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G215(P) Acute Paediatric Admission Units (APAU) can reduce overall admissions and improve quality of care in a District General Hospital (DGH) setting
  1. G McCall,
  2. N Corrigan,
  3. M Bryson,
  4. K McBride,
  5. N McMonagle
  1. Paediatrics, Western Health and Social Care Trust, Derry, UK


Despite UK wide enthusiasm for Acute Paediatric Admission Units the wide variation in unit size and configuration makes generalisation of impact difficult. We believed that introducing an APAU in a DGH setting had the potential to reduce admissions, improve quality of patient care and help met RCPCH quality outcomes.

Aim To design, implement and audit an APAU with a defined patient pathway for all acute referrals. Primary outcomes would include admission rates, time to assessment, time to decision and questionnaires.

Method Retrospective data was collected to provide a baseline against which to judge efficacy of intervention. A designated area was identified and equipped as an APAU. Patient pathways were agreed along with a new admission proforma.

A 4-week pilot was carried out from 8am–8pm Monday to Friday. Data collected included time of arrival and assessment, admission rates, parental and staff satisfaction.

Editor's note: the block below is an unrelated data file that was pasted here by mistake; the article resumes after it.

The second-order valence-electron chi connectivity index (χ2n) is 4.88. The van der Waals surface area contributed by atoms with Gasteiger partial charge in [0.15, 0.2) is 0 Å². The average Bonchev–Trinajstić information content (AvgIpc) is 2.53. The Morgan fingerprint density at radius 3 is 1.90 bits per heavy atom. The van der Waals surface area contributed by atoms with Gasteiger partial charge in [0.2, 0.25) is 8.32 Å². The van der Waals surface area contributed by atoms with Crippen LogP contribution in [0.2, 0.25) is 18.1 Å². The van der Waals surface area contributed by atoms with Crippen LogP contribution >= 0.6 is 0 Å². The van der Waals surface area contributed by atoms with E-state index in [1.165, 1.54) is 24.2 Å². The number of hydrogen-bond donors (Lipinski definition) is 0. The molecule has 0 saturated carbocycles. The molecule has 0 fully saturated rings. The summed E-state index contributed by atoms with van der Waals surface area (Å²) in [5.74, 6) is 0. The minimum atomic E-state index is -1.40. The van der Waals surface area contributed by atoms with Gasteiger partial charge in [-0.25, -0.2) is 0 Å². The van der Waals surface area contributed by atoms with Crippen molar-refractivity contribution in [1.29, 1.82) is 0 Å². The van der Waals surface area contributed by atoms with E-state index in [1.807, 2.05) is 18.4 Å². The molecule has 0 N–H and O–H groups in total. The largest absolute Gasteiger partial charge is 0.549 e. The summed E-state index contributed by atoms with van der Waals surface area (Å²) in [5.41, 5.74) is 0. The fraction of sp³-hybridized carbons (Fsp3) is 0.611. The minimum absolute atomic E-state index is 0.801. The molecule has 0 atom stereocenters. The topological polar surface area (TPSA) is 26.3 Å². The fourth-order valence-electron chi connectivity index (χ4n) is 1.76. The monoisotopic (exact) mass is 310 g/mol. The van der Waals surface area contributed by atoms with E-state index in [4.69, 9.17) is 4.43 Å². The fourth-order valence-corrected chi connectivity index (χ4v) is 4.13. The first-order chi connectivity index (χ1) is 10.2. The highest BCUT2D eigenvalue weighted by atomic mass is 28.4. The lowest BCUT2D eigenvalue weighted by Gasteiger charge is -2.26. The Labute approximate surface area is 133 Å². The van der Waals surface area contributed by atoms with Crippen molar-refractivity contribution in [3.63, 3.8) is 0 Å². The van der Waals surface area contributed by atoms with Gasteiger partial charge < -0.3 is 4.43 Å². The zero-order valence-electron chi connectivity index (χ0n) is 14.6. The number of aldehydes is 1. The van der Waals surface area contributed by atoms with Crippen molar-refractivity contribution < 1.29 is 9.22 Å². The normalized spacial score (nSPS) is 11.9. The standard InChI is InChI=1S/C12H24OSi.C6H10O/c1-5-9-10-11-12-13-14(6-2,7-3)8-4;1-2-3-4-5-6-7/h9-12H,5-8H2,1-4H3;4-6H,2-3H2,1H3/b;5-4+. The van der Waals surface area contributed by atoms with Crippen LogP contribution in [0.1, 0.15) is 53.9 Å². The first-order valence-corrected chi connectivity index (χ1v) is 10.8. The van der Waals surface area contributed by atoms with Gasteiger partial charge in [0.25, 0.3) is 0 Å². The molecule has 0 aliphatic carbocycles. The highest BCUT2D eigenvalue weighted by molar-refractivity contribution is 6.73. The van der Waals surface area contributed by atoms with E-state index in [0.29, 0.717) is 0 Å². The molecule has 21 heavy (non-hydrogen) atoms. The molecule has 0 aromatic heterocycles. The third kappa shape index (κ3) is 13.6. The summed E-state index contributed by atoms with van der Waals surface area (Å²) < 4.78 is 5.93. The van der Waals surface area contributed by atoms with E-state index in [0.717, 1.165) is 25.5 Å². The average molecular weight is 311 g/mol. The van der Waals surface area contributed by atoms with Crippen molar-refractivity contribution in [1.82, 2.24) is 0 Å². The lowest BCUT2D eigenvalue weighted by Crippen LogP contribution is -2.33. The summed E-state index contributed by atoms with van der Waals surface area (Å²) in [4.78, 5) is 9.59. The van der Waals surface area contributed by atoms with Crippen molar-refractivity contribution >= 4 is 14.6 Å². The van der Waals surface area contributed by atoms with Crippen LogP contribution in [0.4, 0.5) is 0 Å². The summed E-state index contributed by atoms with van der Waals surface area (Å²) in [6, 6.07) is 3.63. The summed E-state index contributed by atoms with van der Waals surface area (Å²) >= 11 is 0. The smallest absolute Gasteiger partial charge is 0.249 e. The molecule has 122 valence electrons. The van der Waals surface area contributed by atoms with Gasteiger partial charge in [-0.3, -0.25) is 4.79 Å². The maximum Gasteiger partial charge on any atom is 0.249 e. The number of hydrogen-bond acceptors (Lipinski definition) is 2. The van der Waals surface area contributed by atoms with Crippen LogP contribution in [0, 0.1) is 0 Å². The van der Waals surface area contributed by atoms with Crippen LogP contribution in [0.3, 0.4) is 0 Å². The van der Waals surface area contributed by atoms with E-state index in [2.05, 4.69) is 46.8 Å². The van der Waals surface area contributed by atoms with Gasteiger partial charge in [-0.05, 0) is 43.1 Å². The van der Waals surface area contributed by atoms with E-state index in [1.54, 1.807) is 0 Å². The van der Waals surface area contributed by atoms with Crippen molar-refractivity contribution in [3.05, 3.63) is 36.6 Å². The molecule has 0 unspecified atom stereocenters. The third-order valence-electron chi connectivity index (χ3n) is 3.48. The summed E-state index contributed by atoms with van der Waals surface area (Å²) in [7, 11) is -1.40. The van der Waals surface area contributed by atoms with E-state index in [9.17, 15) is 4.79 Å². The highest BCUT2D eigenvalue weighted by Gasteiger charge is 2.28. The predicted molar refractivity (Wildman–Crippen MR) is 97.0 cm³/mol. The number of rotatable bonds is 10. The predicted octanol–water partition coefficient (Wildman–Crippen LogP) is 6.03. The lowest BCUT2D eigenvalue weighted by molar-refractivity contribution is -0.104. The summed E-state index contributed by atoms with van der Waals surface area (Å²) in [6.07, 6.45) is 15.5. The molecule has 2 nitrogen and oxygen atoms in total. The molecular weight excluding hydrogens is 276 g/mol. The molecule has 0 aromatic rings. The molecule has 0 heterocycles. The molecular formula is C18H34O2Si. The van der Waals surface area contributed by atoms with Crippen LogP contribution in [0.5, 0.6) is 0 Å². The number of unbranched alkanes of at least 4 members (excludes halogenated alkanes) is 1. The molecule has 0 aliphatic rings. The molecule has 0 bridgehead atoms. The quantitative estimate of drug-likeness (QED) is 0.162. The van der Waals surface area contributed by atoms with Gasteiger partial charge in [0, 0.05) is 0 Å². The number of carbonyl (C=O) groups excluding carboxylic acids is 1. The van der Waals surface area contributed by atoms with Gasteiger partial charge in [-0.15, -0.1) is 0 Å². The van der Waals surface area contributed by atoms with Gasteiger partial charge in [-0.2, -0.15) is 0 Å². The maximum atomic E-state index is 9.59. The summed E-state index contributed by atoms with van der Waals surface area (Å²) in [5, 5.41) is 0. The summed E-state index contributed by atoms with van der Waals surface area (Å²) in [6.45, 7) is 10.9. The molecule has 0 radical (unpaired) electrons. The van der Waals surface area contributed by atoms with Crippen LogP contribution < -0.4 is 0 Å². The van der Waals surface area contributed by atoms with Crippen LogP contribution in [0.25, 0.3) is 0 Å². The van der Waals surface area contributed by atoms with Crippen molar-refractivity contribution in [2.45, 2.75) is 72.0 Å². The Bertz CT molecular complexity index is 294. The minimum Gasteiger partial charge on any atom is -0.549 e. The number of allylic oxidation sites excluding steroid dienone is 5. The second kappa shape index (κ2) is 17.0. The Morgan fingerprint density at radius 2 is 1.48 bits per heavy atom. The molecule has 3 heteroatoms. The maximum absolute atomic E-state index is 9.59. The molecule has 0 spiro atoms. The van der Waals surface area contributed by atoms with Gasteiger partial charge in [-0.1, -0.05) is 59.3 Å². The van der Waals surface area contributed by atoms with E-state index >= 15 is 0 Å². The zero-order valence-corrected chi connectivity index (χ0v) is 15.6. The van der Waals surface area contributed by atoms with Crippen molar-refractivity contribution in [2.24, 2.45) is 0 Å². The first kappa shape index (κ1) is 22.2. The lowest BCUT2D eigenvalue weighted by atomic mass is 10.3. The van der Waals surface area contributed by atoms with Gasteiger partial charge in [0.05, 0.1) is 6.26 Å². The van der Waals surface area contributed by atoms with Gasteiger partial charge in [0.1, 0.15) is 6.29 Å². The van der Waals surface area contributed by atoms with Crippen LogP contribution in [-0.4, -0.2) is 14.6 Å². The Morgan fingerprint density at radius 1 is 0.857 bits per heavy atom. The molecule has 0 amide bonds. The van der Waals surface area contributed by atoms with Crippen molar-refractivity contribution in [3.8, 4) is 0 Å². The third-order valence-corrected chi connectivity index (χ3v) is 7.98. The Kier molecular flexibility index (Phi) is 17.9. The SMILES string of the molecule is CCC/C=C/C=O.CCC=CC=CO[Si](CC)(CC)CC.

Results During Jan 2013 and April 2013 between 8am–8pm there was a total of 785 admissions. A retrospective analysis was carried out on 80 randomly selected charts. Ages ranged from 3 weeks to 13 years 9 months, with a median age of 3 years 5 months. 97% of patients were seen within 4 h of nursing triage with only 59% being reviewed by a senior doctor within the following 4 h of their initial medical review.

There were 100 APAU admissions during May 2013. Only 87 charts were available and audited. Ages ranged from 2 days to 14 years with a median age of 1 year 7 months. Common diagnoses included gastroenteritis and respiratory tract infections. 100% of patients were medically assessed within 4 h of nursing triage with 85% of patients being reviewed by a senior doctor within the following 4 h (p value 0.01).

Admission rates fell from 95% to 44% during the hours of 8am–8pm (p value <0.0001). Staff impression of our facilities for managing direct admissions as good or excellent improved from 25% to 95%. Patient and parent feedback was excellent.

Conclusion We have shown that developing a model of acute paediatric assessment in a DGH setting can both reduce admissions and improve quality outcomes. Both physical infrastructure and funding remain issues for sustainability however we believe that this project demonstrates the value in investing in acute paediatric care.

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